Backfield Blog Day 1: Boston Red Sox
By Jake Seiner/MiLB.com
FORT MYERS, Fla. — My Grapefruit League adventure began in earnest today with a trip to Red Sox camp. I pulled into the stadium around 9 a.m., surveyed the situation and had about half an hour until the Minor Leaguers got moving on the backfields. Monday and Tuesday this week are both practice days for Boston’s MiLBers before their first set of games Wednesday against players from Minnesota’s organization.
There are six backfields located in the shadow of JetBlue Park, including a second Fenway Park replica — in so far as there is a Green Monster-sized wall in left and left-center — that served today as a practice field for the Major League club prior to their contest against Tampa Bay. The five remaining fields were occupied by Minor Leaguers mostly destined for full-season assignments in 2014, broken roughly into clubs representative of each level Triple-A through Class A.
While the pitchers and catchers stretched out their arms on Field No. 5 (the Lou Gorman field), the rest of the affiliates spread between the remaining four fields to stretch and sprint before grabbing their mitts and taking some infield practice. The lesson of the day was first-and-third plays, with outfielders serving as base-runners while the infielders executed various strategies for defending stolen-base attempts with runners on the corners. The drills were a fun throwback for me, bringing memories of similar drills I did playing in college, high school and all the way back to Little League.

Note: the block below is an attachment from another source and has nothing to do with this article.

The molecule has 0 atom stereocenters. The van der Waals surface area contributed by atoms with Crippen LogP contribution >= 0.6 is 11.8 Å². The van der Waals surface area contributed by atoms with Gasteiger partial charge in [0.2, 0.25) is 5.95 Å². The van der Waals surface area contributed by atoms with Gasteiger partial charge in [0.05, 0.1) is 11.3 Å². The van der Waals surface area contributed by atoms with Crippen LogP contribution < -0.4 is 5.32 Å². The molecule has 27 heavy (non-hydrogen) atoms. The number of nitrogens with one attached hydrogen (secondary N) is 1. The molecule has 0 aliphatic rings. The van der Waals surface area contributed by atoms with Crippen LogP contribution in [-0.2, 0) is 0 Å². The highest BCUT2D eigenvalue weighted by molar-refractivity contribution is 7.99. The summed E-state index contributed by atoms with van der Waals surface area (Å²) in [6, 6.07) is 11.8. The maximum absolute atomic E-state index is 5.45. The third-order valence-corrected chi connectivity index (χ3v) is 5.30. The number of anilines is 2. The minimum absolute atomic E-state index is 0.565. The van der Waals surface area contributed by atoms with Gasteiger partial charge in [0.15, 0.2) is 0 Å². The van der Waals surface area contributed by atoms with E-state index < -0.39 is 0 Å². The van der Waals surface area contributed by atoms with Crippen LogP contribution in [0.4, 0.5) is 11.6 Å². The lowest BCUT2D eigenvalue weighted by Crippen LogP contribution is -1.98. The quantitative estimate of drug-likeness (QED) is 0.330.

The first-and-thirds also gave me my first opportunity to “scout” with the stopwatch I’d picked up in New York before coming to town. I was able to clock pop times for the catchers on their throws to second. (Sadly, stud defender Christian Vazquez and his 80-grade throwing talents were still in big league camp). I didn’t register a time under 2.2 seconds, meaning either my thumb or the catchers I was timing were somewhere around a 30 on the 20-to-80 scale — the safe bet is on my thumb.
After a lengthy round of batting practice, the position players split into four teams for a pair of intrasquad scrimmages on Fields 4 and 5. I bounced between the two games and jotted down some observations on the prospects involved.
Pat Light — Boston’s 2012 first-rounder was one of the starters on Field 4. The 6-foot-5 right-hander has the look of a Major League workhorse, and after a little early trouble, did a good job pounding the strike zone with his fastball. The pitch had some good life running in toward right-handed hitters and a few hitters seemed to have trouble catching up to the pitch. He also got a few swings-and-misses with a sharp slider he threw only sporadically, and also flashed a changeup that has been a work in progress.
Corey Littrell — I caught only a few at-bats from Littrell, a 21-year-old left-hander Boston popped in the fifth round in 2013. The 6-foot-3 University of Kentucky was impressive in what I saw, though, showing good command of his fastball while dropping in a couple of impressive curve balls that spun some Class A Short Season players in circles. The hurler pitched very well with Lowell last season and should be due for an assignment with Class A Greenville to start 2014.